Road Rage: Saudi Women Driving October 26th

Daily rush: Drivers waiting to pick up women from their work

As I was 29 minutes into waiting to be picked up by my very trusted driver, who is probably fighting through traffic with 5,000 other drivers just like him, trying to get to their “ma’ams”, the voice inside my head (who is generally complacent and extremely tolerant with most annoying quirks and inconveniences unique to to this place) began to scream “why? why? WHY??”

That voice must have resonated somewhere else. In just a few days, history may be made by a group of female Saudi activists who will drive into the streets in protest of the ban on women driving. The campaign’s official website has been blocked by Saudi’s internet control, yet the story can still be found on and many other international news sites.

Although there are no official laws or religious justification for banning women from drive, Saudi women have been warned that driving “could have a negative physiological impact … Medical studies show that it would automatically affect a woman’s ovaries and that it pushes the pelvis upward.” [CNN]. It’s also been warned before that allowing women to drive would “provoke a surge in prostitution, pornography, homosexuality and divorce” and that there would no more virgins left in the kingdom [Telegraph].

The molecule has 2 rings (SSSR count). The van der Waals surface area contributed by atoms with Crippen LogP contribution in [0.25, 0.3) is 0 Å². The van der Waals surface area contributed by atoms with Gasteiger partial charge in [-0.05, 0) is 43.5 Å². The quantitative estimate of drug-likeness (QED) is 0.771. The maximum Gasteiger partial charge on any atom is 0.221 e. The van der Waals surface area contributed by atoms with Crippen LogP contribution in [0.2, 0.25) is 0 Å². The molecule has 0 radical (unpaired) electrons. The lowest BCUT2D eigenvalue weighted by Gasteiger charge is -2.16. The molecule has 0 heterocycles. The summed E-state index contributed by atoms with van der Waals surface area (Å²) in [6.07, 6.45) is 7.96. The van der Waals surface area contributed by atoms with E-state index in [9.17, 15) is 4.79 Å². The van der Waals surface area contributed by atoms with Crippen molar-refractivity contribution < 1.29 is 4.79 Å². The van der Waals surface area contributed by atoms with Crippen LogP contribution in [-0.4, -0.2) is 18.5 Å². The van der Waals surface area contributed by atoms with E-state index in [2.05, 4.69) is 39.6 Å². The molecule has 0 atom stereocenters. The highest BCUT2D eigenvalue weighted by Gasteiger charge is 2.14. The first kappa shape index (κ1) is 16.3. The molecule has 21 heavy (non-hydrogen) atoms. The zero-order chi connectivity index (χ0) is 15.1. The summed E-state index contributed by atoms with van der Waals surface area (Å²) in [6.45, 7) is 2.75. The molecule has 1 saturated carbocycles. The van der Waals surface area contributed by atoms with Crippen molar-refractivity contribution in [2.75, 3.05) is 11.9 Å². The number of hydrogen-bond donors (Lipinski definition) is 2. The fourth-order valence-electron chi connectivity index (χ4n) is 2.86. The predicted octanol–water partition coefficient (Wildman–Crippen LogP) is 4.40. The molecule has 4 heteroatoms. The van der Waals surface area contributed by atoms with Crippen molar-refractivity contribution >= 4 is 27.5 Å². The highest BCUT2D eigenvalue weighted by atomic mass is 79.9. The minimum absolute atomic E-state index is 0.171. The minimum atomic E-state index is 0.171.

Not all official statements have been negative however. Three female members of Saudi Arabia’s Shoura Council recommended lifting the ban on women driving, and even the head of the Saudi Committee for the Promotion of Virtue and the Prevention of Vice admitted that there is no religious justification for banning women driving [USA Today].

We may finally be seeing the beginning of something monumental, or the event may end with a few leaders being arrested and sign an agreement to never drive again like what happened in 2011. Changes will not happen over night, and not without the support from more women, their male family members (who should, btw, drive out that day in scarves and wigs in solidarity with their sisters and daughters and mothers), and prominent leaders who recognize a need for change.

Progress may take time, but voices will be heard 🙂

Related topics:

Can women drive?

Story of a driver. Story of a father.


Leave a Reply

Fill in your details below or click an icon to log in: Logo

You are commenting using your account. Log Out /  Change )

Google+ photo

You are commenting using your Google+ account. Log Out /  Change )

Twitter picture

You are commenting using your Twitter account. Log Out /  Change )

Facebook photo

You are commenting using your Facebook account. Log Out /  Change )


Connecting to %s